“This proposal’s success will significantly improve the therapeutic potency of anti-cancer drug molecules, minimize side effects induced by drug molecules, and, hopefully, greatly improve cancer patients’ life quality,” Zheng said.

Zheng received previous CPRIT grants in 2011 and 2014, totaling more than $2.1 million. 

Drug-Resistant Lung Cancer

Zhang is investigating both how lung tumors become resistant to drugs and new strategies to potentially block tumors’ ability to develop resistance.

Dr. Li Zhang

Dr. Li Zhang, professor of biological sciences, received a nearly $900,000 grant to support her research on lung cancer.

Her project is examining how drug resistance might be linked to changes in the growth of blood vessels that provide oxygen and other vital nutrients to tumors. She will use an animal model to study the effects of an approved lung-cancer drug that works by blocking the formation of new blood vessels. However, the drug also can cause tumors to become more aggressive and invasive.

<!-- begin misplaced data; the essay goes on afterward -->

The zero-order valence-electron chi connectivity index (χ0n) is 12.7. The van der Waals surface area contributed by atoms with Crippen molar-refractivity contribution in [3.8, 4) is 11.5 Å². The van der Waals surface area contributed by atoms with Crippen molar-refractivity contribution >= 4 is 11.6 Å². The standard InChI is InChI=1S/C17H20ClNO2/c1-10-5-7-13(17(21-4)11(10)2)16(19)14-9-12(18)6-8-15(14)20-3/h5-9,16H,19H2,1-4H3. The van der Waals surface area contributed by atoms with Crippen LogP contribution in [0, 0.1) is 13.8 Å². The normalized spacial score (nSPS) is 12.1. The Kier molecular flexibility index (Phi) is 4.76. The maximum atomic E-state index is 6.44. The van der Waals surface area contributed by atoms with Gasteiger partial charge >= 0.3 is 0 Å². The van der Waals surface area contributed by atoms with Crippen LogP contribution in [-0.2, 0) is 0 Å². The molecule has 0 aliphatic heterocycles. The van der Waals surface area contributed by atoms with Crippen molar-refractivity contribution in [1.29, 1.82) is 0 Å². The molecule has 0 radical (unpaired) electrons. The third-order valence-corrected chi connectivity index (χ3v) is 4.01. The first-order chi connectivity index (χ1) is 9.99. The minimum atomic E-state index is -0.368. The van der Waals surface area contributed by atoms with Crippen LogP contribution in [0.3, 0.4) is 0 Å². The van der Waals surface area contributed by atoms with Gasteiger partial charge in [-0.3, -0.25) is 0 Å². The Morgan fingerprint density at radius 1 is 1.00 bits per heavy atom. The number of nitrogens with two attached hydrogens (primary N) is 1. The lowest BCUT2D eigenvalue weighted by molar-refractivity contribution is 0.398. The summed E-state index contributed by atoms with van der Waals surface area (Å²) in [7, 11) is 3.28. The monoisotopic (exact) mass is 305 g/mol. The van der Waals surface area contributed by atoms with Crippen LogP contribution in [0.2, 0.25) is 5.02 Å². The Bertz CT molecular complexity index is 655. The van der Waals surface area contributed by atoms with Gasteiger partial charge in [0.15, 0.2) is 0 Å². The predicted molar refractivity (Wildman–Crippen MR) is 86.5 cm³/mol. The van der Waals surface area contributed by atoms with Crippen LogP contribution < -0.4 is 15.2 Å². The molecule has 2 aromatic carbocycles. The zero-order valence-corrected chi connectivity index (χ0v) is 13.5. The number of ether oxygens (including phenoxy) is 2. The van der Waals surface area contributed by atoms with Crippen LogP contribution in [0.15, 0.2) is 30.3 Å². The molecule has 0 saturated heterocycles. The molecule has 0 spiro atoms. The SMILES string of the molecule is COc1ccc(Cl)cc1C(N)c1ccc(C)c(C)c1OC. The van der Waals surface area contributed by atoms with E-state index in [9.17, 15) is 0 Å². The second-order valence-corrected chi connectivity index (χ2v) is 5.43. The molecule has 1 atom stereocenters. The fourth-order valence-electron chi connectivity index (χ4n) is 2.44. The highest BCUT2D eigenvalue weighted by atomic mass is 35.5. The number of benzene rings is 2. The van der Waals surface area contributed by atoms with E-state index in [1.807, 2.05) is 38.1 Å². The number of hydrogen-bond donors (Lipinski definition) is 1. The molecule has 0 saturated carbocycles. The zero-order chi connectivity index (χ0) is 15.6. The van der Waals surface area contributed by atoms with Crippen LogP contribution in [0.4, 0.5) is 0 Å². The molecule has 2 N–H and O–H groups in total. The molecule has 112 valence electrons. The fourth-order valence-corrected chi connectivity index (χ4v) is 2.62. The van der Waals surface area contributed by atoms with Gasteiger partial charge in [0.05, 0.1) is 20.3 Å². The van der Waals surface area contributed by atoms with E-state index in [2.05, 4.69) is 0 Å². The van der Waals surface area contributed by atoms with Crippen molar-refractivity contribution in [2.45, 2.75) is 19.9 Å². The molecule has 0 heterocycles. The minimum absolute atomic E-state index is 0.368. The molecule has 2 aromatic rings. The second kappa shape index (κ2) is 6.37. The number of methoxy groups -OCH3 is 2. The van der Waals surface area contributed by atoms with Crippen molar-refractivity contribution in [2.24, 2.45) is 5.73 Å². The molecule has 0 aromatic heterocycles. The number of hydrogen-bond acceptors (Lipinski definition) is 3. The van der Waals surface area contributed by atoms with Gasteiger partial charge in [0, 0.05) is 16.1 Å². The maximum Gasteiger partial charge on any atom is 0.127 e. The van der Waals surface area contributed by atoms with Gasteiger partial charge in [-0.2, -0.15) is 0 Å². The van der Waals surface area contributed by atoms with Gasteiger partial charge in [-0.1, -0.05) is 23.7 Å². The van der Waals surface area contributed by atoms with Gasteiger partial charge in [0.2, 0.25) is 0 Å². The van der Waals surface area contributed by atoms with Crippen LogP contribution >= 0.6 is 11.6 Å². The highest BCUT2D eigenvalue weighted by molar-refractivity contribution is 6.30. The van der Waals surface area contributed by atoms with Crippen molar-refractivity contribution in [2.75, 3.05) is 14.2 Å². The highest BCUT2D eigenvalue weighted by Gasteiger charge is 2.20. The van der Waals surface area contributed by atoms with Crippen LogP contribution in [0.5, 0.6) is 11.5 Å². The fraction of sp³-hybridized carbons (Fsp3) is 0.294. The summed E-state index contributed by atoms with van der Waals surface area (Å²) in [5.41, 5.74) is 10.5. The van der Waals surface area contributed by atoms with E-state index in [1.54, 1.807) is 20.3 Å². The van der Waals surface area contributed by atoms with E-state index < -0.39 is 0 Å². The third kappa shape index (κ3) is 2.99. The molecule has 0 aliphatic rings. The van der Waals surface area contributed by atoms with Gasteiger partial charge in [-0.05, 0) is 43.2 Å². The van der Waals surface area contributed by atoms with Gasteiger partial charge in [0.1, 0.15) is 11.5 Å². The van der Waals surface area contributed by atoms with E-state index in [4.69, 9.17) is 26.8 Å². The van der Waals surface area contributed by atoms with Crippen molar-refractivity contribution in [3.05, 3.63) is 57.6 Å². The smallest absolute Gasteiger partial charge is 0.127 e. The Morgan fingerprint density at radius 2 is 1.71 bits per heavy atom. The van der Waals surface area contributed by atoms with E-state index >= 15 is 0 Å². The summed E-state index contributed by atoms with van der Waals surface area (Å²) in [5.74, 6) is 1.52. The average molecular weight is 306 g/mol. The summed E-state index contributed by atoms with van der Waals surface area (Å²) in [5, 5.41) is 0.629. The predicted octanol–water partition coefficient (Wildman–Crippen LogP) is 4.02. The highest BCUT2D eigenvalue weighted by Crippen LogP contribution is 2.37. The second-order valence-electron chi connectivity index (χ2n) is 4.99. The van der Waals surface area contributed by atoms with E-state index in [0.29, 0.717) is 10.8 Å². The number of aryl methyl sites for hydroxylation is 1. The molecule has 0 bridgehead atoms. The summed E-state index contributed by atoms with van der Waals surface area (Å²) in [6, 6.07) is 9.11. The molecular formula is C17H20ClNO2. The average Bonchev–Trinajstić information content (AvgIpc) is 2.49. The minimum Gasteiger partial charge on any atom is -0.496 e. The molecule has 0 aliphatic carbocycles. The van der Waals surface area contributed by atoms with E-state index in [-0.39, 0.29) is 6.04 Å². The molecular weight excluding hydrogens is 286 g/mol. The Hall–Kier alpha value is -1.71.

In previous research, Zhang and her colleagues discovered that cells of the most common type of lung cancer — non-small cell lung cancer — consume substantially more oxygen than normal cells. The lung cancer cells also outpace their normal counterparts in synthesizing a critical chemical called heme, which helps transport and store oxygen.

“We want to find out to what extent drug resistance is linked to changes in tumor blood vessels, the state of oxygenation, and the levels of heme and respiratory functions that are vital for cellular energy generation,” said Zhang, who holds the Cecil H. and Ida Green Distinguished Chair in Systems Biology Science. “We also want to find out the extent to which inhibiting respiratory function in cells can delay or arrest the growth of lung tumors at various stages of tumor development.”

Media Contact: The Office of Media Relations, UT Dallas, (972) 883-2155, [email protected].